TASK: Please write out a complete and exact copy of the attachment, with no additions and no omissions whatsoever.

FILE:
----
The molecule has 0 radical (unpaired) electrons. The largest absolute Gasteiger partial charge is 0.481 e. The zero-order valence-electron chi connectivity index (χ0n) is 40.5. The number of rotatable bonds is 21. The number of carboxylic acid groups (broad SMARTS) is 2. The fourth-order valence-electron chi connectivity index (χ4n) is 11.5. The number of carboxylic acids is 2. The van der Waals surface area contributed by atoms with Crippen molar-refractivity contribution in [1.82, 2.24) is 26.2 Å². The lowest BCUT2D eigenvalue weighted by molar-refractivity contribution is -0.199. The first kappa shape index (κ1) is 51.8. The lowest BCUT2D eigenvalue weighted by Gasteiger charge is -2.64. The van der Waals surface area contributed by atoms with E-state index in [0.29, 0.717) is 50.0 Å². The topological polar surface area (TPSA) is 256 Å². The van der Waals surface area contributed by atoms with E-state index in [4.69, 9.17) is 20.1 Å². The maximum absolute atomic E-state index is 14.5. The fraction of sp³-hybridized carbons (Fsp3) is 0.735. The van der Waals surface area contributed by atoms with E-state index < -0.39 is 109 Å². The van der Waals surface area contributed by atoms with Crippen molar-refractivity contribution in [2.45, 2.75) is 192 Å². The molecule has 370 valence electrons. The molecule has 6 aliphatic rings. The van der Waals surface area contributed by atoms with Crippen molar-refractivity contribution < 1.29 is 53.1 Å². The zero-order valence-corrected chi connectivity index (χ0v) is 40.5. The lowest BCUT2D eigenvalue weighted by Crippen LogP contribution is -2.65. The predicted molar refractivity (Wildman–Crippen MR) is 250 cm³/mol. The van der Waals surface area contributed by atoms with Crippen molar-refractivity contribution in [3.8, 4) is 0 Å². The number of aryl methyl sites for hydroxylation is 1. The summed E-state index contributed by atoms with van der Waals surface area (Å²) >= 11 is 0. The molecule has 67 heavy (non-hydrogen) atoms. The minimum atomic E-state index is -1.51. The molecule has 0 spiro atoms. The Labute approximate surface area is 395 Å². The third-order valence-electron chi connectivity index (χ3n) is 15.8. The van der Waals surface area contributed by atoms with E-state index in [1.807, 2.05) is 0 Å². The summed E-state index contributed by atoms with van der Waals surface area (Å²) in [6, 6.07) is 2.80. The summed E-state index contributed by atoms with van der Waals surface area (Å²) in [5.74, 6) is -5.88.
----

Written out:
The molecule has 0 radical (unpaired) electrons. The largest absolute Gasteiger partial charge is 0.481 e. The zero-order valence-electron chi connectivity index (χ0n) is 40.5. The number of rotatable bonds is 21. The number of carboxylic acid groups (broad SMARTS) is 2. The fourth-order valence-electron chi connectivity index (χ4n) is 11.5. The number of carboxylic acids is 2. The van der Waals surface area contributed by atoms with Crippen molar-refractivity contribution in [1.82, 2.24) is 26.2 Å². The lowest BCUT2D eigenvalue weighted by molar-refractivity contribution is -0.199. The first kappa shape index (κ1) is 51.8. The lowest BCUT2D eigenvalue weighted by Gasteiger charge is -2.64. The van der Waals surface area contributed by atoms with E-state index in [0.29, 0.717) is 50.0 Å². The topological polar surface area (TPSA) is 256 Å². The van der Waals surface area contributed by atoms with E-state index in [4.69, 9.17) is 20.1 Å². The maximum absolute atomic E-state index is 14.5. The fraction of sp³-hybridized carbons (Fsp3) is 0.735. The van der Waals surface area contributed by atoms with E-state index < -0.39 is 109 Å². The van der Waals surface area contributed by atoms with Crippen molar-refractivity contribution in [2.45, 2.75) is 192 Å². The molecule has 370 valence electrons. The molecule has 6 aliphatic rings. The van der Waals surface area contributed by atoms with Crippen molar-refractivity contribution < 1.29 is 53.1 Å². The zero-order valence-corrected chi connectivity index (χ0v) is 40.5. The lowest BCUT2D eigenvalue weighted by Crippen LogP contribution is -2.65. The predicted molar refractivity (Wildman–Crippen MR) is 250 cm³/mol. The van der Waals surface area contributed by atoms with Crippen molar-refractivity contribution in [3.8, 4) is 0 Å². The number of aryl methyl sites for hydroxylation is 1. The summed E-state index contributed by atoms with van der Waals surface area (Å²) >= 11 is 0. The molecule has 67 heavy (non-hydrogen) atoms. The minimum atomic E-state index is -1.51. The molecule has 0 spiro atoms. The Labute approximate surface area is 395 Å². The third-order valence-electron chi connectivity index (χ3n) is 15.8. The van der Waals surface area contributed by atoms with E-state index in [1.807, 2.05) is 0 Å². The summed E-state index contributed by atoms with van der Waals surface area (Å²) in [6, 6.07) is 2.80. The summed E-state index contributed by atoms with van der Waals surface area (Å²) in [5.74, 6) is -5.88.